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OUR FAMILY PREPARES FOR ANOTHER HALLOWEEN TRICKS AND TREATS
On the cover of the newsletter we published last October, Emilie speculated about whether or not our eldest, Zach, would be trick-or- treating this year. Well, I’m happy to say that so far, all signs point to yes for our eighth grader. If he doesn’t go out with his friends this Halloween, he’ll most likely tag along with his little brother Nathan. That’s been one change we have seen over the years. The brothers are still mostly inseparable, but at events like Halloween, they start drifting toward their own peer groups. That’s part of growing up, I suppose, but I’m glad to see the two of them have maintained their close bond of friendship into the beginnings of adolescence. For our part, Emilie and I would never pressure our boys to skip trick-or-treating. Halloween is a magical holiday, one that’s all about having fun and being a kid. How could we as parents take that away from them? Plus, seeing our kids get dressed up and go trick-or-treating gives us parents a chance to relive the joy of the holiday through their eyes. When I was a kid growing up in a small town, we had free rein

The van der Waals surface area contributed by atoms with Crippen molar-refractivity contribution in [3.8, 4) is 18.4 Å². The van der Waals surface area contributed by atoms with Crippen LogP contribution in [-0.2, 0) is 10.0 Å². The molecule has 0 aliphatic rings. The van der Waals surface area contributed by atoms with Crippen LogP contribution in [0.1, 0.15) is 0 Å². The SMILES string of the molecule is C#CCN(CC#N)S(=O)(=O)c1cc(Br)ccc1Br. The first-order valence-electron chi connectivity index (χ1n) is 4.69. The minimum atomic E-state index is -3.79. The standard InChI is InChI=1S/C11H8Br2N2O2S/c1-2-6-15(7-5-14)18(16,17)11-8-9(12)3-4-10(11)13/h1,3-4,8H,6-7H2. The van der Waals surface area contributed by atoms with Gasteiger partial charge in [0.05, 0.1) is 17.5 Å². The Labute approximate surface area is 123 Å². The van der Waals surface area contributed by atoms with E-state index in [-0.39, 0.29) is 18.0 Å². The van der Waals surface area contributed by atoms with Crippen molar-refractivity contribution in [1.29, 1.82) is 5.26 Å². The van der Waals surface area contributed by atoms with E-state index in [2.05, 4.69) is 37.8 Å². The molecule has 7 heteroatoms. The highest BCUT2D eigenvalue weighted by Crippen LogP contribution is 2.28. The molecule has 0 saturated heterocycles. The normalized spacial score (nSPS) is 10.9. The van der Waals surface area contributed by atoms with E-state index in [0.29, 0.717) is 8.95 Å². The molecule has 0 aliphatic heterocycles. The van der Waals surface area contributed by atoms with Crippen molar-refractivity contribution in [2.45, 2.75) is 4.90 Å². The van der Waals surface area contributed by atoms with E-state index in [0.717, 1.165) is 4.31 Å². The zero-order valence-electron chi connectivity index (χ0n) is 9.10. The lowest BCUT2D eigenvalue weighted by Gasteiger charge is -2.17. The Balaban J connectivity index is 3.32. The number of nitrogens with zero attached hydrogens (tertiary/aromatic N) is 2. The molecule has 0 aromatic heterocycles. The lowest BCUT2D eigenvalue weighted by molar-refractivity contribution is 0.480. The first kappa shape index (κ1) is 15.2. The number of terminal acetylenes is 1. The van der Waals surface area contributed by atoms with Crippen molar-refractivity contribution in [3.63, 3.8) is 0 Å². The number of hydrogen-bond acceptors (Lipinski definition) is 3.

on Halloween. My friends and I would roam far and wide with our pillowcases full of candy. In fact, we’d make pit stops back at our houses to empty our bags, then go out and get more. Of course, we never managed to eat it all, but that wasn’t really the point. Just competing to see how much we could get in a night was part of the fun. But of course, as you get older, you start giving into peer pressure and stop trick-or-treating. Between college and having kids, Halloween lost a lot of its magic for me.
So I certainly won’t be the one to pressure my kids into giving up this tradition. They are free to head out and get as much free candy as they can carry year after year — so long as they wear costumes. In my mind, there’s nothing worse than those teenagers that wear T-shirts trick-or-treating, saying “I’m dressed as a teenager.” If I were the one passing out the candy at our household, there would be a minimum threshold on effort and creativity before you got treats. That’s probably the reason I’m the one out watching the boys every year while Emilie mans the candy bowl. I’m just biased toward creative costumes. One of my favorite memories with my kids was from the Halloween a few years ago when Nathan made up his own superhero. We still laugh about “The Windenator” and how Nathan spun his way from house to house making tornado noises! More than candy or costumes, those sorts of memories are the best Halloween treats of all.
“SEEING OUR KIDS GET DRESSED UP AND GO TRICK-OR-TREATING GIVES US PARENTS A CHANCE TO RELIVE THE JOY OF THE HOLIDAY THROUGH THEIR EYES.”
During those years, it really is just another fall day. Having kids (and our dog Stitch) to dress up in costumes and take trick-or- treating really let me re-experience what made Oct. 31 fun.
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